Political Strategy Notes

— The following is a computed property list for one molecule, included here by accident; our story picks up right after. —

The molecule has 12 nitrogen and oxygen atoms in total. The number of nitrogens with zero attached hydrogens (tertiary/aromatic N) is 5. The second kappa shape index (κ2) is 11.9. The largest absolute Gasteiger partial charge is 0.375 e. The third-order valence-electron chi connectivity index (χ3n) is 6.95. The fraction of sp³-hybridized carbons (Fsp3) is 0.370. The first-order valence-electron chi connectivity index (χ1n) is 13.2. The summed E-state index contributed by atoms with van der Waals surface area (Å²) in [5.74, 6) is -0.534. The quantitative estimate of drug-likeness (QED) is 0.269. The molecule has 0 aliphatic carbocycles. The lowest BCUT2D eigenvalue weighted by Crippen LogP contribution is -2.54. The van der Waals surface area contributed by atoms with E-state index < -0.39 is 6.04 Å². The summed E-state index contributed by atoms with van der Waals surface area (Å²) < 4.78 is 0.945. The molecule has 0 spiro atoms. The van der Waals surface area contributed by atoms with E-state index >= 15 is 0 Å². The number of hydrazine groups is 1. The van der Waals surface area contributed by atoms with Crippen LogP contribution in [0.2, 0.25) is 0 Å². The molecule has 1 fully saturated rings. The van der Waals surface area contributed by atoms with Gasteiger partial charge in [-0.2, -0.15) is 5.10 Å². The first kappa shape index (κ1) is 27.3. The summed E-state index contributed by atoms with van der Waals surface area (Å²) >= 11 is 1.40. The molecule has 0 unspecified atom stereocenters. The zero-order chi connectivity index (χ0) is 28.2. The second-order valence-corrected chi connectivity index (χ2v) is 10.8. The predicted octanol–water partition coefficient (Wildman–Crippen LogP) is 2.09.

Alan I. Abramowitz explains “How Donald Trump Turned Off Swing Voters in 2020” at Sabato’s Crystal Ball: “It is clear that there are far fewer swing voters today than only 20 or 30 years ago. However, swing voters have not disappeared, and they can still play a crucial role in elections. In 2016, for example, although there weren’t many swing voters, there were about three times as many Obama-Trump voters as Romney-Clinton voters. That was probably enough to swing Michigan, Wisconsin, and Pennsylvania to Trump and hand him a victory in the Electoral College.[1]….In 2020, there were even fewer swing voters than in 2016. However, it appears that swing voters favored Joe Biden over Donald Trump by about a two-to-one margin. Moreover, exit poll data confirm that swing voters tilted toward Biden in several key swing states. In Georgia, 6% of 2016 Trump voters switched to Biden while only 3% of 2016 Clinton voters switched to Trump. In Pennsylvania, 7% of 2016 Trump voters switched to Biden while only 4% of 2016 Clinton voters switched to Trump. Finally, in both Michigan and Wisconsin, 6% of 2016 Trump voters switched to Biden while only 4% of 2016 Clinton voters switched to Trump.[2] These differences seem small, but given the closeness of the 2020 presidential election in all of these states, they might have been large enough to shift their electoral votes from Trump to Biden and that would have been enough to change the outcome of the election in the Electoral College….According to the ANES data, almost twice as many voters flipped from Trump to Biden as from Clinton to Trump — an estimate that is consistent with findings from the national exit poll….Trump was perceived as far more conservative in 2020 than in 2016. In 2016, Trump was viewed as the least conservative Republican presidential candidate since Gerald Ford in 1976. In 2020, however, he was viewed as the most conservative Republican candidate in the history of this question in the ANES survey going back to 1972. This shift was significant in that it placed Trump farther from the average voter than Joe Biden, while in 2016 Trump was considerably closer to the average voter than Hillary Clinton was….The dramatic shift to the right in voters’ perceptions of Trump almost certainly contributed to his losses among moderate swing voters in the 2020 presidential election — losses that could well have cost him enough electoral votes to hand the election to Joe Biden….A variety of factors undoubtedly contributed to Donald Trump’s defeat in 2020, including his gross mishandling of the coronavirus pandemic. However, the growing perception of Trump as a far-right president, along with the nomination of the relatively moderate Joe Biden by the Democrats, very likely cost him enough support among swing voters in key states such as Wisconsin, Georgia, and Arizona to shift those states and their crucial electoral votes into the Democratic column….More generally, the analyses presented in this essay show that while swing voters make up a much smaller share of the electorate today than during the 1970s and 1980s, they can still affect the outcomes of closely contested elections.”